Triac, Diac, SCR Tutorial Includes:
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A DIAC is a full-wave or bi-directional semiconductor switch that can be turned on in both forward and reverse polarities.
The name DIAC comes from the words DIode AC switch. The DIAC is an electronics component that is widely used to assist even triggering of a TRIAC when used in AC switches and as a result they are often found in light dimmers such as those used in domestic lighting. These electronic components are also widely used in starter circuits for fluorescent lamps.
Although the term is not often seen, DIACs may also be called symmetrical trigger diodes - a term resulting from the symmetry of their characteristic curve.
DIACs come in a variety of formats. As discrete components they may be contained in small leaded packages, they can be obtained in surface mount packages, in large packages that bolt to a chassis, or a variety of other packages. As they are often used as a DIAC TRIAC combination, they are often integrated into the same die as a TRIAC.
The DIAC symbol used to depict this electronic component in circuit diagrams can be remembered as a combination of what may appear to be two diodes in parallel with each other but connected in opposite directions.
Owing to the fact that DIACs are bi-direction devices the terminals cannot be labelled as anode and cathode as they are for a diode. Instead they may be labelled as A1 and A2 or MT1 and MT2, where MT stands for "Main Terminal."
DIAC circuits use the fact that a DIAC only conducts current only after a certain breakdown voltage has been exceeded. The actual breakdown voltage will depend upon the specification for the particular component type.
When the DIAC breakdown voltage occurs, the resistance of the component decreases abruptly and this leads to a sharp decrease in the voltage drop across the DIAC, and a corresponding increase in current. The DIAC will remain in its conducing state until the current flow through it drops below a particular value known as the holding current. When the current falls below the holding current, the DIAC switches back to its high resistance, or non-conducting state.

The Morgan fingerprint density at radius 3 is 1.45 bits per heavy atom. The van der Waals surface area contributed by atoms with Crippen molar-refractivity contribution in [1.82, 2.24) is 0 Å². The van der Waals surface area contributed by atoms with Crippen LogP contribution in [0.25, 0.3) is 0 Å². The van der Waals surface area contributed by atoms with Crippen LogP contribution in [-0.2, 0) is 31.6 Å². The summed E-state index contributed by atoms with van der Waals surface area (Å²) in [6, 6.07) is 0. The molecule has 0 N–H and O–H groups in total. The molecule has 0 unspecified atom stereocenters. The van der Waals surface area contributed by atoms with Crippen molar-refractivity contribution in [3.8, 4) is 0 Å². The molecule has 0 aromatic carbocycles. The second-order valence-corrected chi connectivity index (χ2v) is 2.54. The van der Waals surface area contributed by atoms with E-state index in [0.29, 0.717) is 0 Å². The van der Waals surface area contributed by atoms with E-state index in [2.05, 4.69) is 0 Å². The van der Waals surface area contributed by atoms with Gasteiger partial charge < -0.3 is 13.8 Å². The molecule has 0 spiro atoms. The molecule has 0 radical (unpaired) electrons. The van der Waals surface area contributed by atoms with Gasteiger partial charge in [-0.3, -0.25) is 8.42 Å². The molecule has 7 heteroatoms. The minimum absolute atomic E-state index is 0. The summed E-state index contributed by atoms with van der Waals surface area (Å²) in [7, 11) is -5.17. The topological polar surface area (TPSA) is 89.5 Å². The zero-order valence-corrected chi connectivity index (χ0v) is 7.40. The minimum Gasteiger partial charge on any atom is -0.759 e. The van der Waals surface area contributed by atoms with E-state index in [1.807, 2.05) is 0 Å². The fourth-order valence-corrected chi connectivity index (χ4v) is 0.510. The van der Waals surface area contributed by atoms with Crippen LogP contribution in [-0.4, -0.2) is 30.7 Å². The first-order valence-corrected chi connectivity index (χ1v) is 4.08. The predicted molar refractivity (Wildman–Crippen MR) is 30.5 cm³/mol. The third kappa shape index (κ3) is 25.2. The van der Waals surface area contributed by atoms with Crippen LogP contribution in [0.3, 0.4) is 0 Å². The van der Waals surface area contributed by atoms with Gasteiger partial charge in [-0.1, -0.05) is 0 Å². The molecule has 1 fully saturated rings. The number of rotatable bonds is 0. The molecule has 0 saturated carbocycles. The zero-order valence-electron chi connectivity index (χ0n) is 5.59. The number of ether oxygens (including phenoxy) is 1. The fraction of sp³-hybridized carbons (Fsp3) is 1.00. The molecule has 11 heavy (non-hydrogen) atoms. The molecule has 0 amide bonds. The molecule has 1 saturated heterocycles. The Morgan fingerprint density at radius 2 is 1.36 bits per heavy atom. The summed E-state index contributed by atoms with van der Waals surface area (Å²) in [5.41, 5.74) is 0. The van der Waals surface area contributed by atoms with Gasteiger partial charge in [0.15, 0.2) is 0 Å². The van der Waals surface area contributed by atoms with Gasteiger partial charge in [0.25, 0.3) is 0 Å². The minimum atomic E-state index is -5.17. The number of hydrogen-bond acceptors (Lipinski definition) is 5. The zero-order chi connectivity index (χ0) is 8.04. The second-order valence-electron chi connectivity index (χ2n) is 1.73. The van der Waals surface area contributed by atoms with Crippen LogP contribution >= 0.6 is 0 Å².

DIACs are widely used in AC applications and it is found that the device is "reset" to its non-conducting state, each time the voltage on the cycle falls so that the current falls below the holding current. As the behaviour of the device is approximately equal in both directions, it can provide a method of providing equal switching for both halves of an AC cycle, e.g. for TRIACs.
Most DIACs have a breakdown voltage of around 30 volts, although the exact specifications will depend upon the particular type of device. Interestingly their behaviour is somewhat similar to that of a neon lamp, although they offer a far more precise switch on voltage and thereby provide a far better degree of switching equalisation.
The DIAC can be fabricated as either a two layer or a five layer structure. In the three layer structure the switching occurs when the junction that is reverse biased experiences reverse breakdown. The three layer version of the device is the more common and can have a break-over voltage of around 30 V. Operation is almost symmetrical owing to the symmetry of the device.
A five layer DIAC structure is also available. This does not act in quite the same manner, although it produces an I-V curve that is very similar to the three layer version. It can be considered as two break-over diodes connected back to back.
For most applications a three layer version of the DIAC is used. It provides sufficient improvement in switching characteristics. For some applications the five layer device may be used.
One of the major uses of DIACs within TRIAC circuits. TRIACs do not fire symmetrically as a result of slight differences between the two halves of the device.
The non-symmetrical firing and resulting waveforms give rise to the generation of unwanted harmonics – the less symmetrical the waveform the greater the level of harmonic generation.
To resolve the issues resulting from the non-symmetrical operation, a DIAC is often placed in series with the gate. This device helps make the switching more even for both halves of the cycle. This results from the fact that the DIAC switching characteristic is far more even than that of the TRIAC.
Since the DIAC prevents any gate current flowing until the trigger voltage has reached a certain voltage in either direction, this makes the firing point of the TRIAC more even in both directions. In view of their usefulness, DIACs may often be built into the gate terminal of a TRIAC.
DIACs are a widely used electronic component. The chief application of DIACs is for use in conjunction with TRIACs to equalise their switching characteristics. By equalising the switching characteristics of these TRIACs, the level of harmonics generated when switching AC signals can be reduced. Despite this, for large applications, two thyristors are generally used. Nevertheless the DIAC / TRIAC combination is very useful for lower power applications including light dimmers, etc.
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